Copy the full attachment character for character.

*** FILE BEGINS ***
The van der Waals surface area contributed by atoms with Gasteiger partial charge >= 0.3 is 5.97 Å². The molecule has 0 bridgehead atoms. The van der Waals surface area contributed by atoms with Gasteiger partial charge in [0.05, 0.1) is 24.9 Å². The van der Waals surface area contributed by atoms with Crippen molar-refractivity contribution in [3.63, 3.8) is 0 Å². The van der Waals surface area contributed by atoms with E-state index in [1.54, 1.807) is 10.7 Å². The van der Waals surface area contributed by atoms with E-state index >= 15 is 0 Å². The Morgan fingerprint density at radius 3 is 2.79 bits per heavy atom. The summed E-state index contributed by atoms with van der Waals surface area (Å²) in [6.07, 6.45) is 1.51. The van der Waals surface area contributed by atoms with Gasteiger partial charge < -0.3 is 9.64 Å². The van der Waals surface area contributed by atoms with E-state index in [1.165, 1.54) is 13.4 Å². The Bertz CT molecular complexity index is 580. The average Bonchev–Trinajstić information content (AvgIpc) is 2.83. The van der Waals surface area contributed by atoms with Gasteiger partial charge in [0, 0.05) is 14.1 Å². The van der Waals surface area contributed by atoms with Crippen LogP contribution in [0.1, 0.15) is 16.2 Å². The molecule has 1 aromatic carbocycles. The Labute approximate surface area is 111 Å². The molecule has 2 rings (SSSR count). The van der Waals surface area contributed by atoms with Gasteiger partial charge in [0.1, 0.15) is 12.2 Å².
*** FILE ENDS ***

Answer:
The van der Waals surface area contributed by atoms with Gasteiger partial charge >= 0.3 is 5.97 Å². The molecule has 0 bridgehead atoms. The van der Waals surface area contributed by atoms with Gasteiger partial charge in [0.05, 0.1) is 24.9 Å². The van der Waals surface area contributed by atoms with Crippen molar-refractivity contribution in [3.63, 3.8) is 0 Å². The van der Waals surface area contributed by atoms with E-state index in [1.54, 1.807) is 10.7 Å². The van der Waals surface area contributed by atoms with E-state index >= 15 is 0 Å². The Morgan fingerprint density at radius 3 is 2.79 bits per heavy atom. The summed E-state index contributed by atoms with van der Waals surface area (Å²) in [6.07, 6.45) is 1.51. The van der Waals surface area contributed by atoms with Gasteiger partial charge < -0.3 is 9.64 Å². The van der Waals surface area contributed by atoms with E-state index in [1.165, 1.54) is 13.4 Å². The Bertz CT molecular complexity index is 580. The average Bonchev–Trinajstić information content (AvgIpc) is 2.83. The van der Waals surface area contributed by atoms with Gasteiger partial charge in [0, 0.05) is 14.1 Å². The van der Waals surface area contributed by atoms with Crippen LogP contribution in [0.1, 0.15) is 16.2 Å². The molecule has 1 aromatic carbocycles. The Labute approximate surface area is 111 Å². The molecule has 2 rings (SSSR count). The van der Waals surface area contributed by atoms with Gasteiger partial charge in [0.1, 0.15) is 12.2 Å².